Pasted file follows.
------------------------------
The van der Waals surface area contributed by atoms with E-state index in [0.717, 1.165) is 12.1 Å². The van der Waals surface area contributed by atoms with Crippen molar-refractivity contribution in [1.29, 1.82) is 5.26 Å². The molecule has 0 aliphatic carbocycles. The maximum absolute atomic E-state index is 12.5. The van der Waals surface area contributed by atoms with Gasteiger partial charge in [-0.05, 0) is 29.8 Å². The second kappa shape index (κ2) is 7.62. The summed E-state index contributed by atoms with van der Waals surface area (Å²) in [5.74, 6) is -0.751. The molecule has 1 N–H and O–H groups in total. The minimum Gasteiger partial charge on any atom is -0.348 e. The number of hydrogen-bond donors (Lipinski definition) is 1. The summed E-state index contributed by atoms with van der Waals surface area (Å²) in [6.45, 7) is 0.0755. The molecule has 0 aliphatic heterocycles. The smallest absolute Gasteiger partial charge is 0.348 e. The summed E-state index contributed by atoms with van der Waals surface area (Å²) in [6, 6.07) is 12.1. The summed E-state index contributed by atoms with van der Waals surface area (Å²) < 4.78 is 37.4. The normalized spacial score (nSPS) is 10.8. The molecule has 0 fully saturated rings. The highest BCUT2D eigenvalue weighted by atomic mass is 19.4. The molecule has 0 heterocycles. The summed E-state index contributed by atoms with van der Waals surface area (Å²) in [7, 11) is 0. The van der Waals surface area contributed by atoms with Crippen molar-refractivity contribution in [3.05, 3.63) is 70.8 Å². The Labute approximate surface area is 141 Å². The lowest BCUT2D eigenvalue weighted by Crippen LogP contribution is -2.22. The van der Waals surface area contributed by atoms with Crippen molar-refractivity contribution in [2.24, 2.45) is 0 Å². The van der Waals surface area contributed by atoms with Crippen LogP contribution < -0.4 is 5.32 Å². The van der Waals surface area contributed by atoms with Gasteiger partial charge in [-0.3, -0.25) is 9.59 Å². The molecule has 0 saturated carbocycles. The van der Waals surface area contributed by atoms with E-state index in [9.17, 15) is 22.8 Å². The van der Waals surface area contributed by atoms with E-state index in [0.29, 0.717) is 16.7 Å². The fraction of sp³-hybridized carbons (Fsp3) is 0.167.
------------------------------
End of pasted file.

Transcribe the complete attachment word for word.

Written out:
The van der Waals surface area contributed by atoms with E-state index in [0.717, 1.165) is 12.1 Å². The van der Waals surface area contributed by atoms with Crippen molar-refractivity contribution in [1.29, 1.82) is 5.26 Å². The molecule has 0 aliphatic carbocycles. The maximum absolute atomic E-state index is 12.5. The van der Waals surface area contributed by atoms with Gasteiger partial charge in [-0.05, 0) is 29.8 Å². The second kappa shape index (κ2) is 7.62. The summed E-state index contributed by atoms with van der Waals surface area (Å²) in [5.74, 6) is -0.751. The molecule has 1 N–H and O–H groups in total. The minimum Gasteiger partial charge on any atom is -0.348 e. The number of hydrogen-bond donors (Lipinski definition) is 1. The summed E-state index contributed by atoms with van der Waals surface area (Å²) in [6.45, 7) is 0.0755. The molecule has 0 aliphatic heterocycles. The smallest absolute Gasteiger partial charge is 0.348 e. The summed E-state index contributed by atoms with van der Waals surface area (Å²) in [6, 6.07) is 12.1. The summed E-state index contributed by atoms with van der Waals surface area (Å²) < 4.78 is 37.4. The normalized spacial score (nSPS) is 10.8. The molecule has 0 fully saturated rings. The highest BCUT2D eigenvalue weighted by atomic mass is 19.4. The molecule has 0 heterocycles. The summed E-state index contributed by atoms with van der Waals surface area (Å²) in [7, 11) is 0. The van der Waals surface area contributed by atoms with Crippen molar-refractivity contribution in [3.05, 3.63) is 70.8 Å². The Labute approximate surface area is 141 Å². The lowest BCUT2D eigenvalue weighted by Crippen LogP contribution is -2.22. The van der Waals surface area contributed by atoms with Crippen molar-refractivity contribution in [2.24, 2.45) is 0 Å². The van der Waals surface area contributed by atoms with Crippen LogP contribution < -0.4 is 5.32 Å². The van der Waals surface area contributed by atoms with Gasteiger partial charge in [-0.3, -0.25) is 9.59 Å². The molecule has 0 saturated carbocycles. The van der Waals surface area contributed by atoms with E-state index in [9.17, 15) is 22.8 Å². The van der Waals surface area contributed by atoms with E-state index in [0.29, 0.717) is 16.7 Å². The fraction of sp³-hybridized carbons (Fsp3) is 0.167.